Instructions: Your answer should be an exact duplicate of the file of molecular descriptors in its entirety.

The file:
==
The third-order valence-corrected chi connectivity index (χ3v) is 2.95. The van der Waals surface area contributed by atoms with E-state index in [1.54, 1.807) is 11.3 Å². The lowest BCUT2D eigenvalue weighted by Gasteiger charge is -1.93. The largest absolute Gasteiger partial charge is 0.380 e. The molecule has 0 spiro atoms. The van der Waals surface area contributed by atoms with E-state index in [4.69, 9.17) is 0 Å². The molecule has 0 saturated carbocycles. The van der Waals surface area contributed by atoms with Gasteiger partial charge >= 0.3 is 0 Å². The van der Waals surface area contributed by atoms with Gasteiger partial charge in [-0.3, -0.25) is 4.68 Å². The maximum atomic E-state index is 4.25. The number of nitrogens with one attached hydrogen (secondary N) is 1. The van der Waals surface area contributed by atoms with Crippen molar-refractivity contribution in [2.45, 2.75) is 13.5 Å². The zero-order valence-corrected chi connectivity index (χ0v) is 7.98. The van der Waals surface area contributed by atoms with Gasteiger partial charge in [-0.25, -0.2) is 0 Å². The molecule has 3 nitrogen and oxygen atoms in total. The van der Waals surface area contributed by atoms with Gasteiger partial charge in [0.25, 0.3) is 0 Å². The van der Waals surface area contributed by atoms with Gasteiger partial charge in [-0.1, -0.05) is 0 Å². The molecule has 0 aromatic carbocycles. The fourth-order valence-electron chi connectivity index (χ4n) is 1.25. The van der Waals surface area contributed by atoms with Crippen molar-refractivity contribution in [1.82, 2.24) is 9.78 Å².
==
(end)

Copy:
The third-order valence-corrected chi connectivity index (χ3v) is 2.95. The van der Waals surface area contributed by atoms with E-state index in [1.54, 1.807) is 11.3 Å². The lowest BCUT2D eigenvalue weighted by Gasteiger charge is -1.93. The largest absolute Gasteiger partial charge is 0.380 e. The molecule has 0 spiro atoms. The van der Waals surface area contributed by atoms with E-state index in [4.69, 9.17) is 0 Å². The molecule has 0 saturated carbocycles. The van der Waals surface area contributed by atoms with Gasteiger partial charge >= 0.3 is 0 Å². The van der Waals surface area contributed by atoms with Gasteiger partial charge in [-0.3, -0.25) is 4.68 Å². The maximum atomic E-state index is 4.25. The number of nitrogens with one attached hydrogen (secondary N) is 1. The van der Waals surface area contributed by atoms with Crippen molar-refractivity contribution in [2.45, 2.75) is 13.5 Å². The zero-order valence-corrected chi connectivity index (χ0v) is 7.98. The van der Waals surface area contributed by atoms with Gasteiger partial charge in [-0.25, -0.2) is 0 Å². The molecule has 3 nitrogen and oxygen atoms in total. The van der Waals surface area contributed by atoms with Gasteiger partial charge in [0.25, 0.3) is 0 Å². The van der Waals surface area contributed by atoms with Gasteiger partial charge in [-0.1, -0.05) is 0 Å². The molecule has 0 aromatic carbocycles. The fourth-order valence-electron chi connectivity index (χ4n) is 1.25. The van der Waals surface area contributed by atoms with Crippen molar-refractivity contribution in [1.82, 2.24) is 9.78 Å².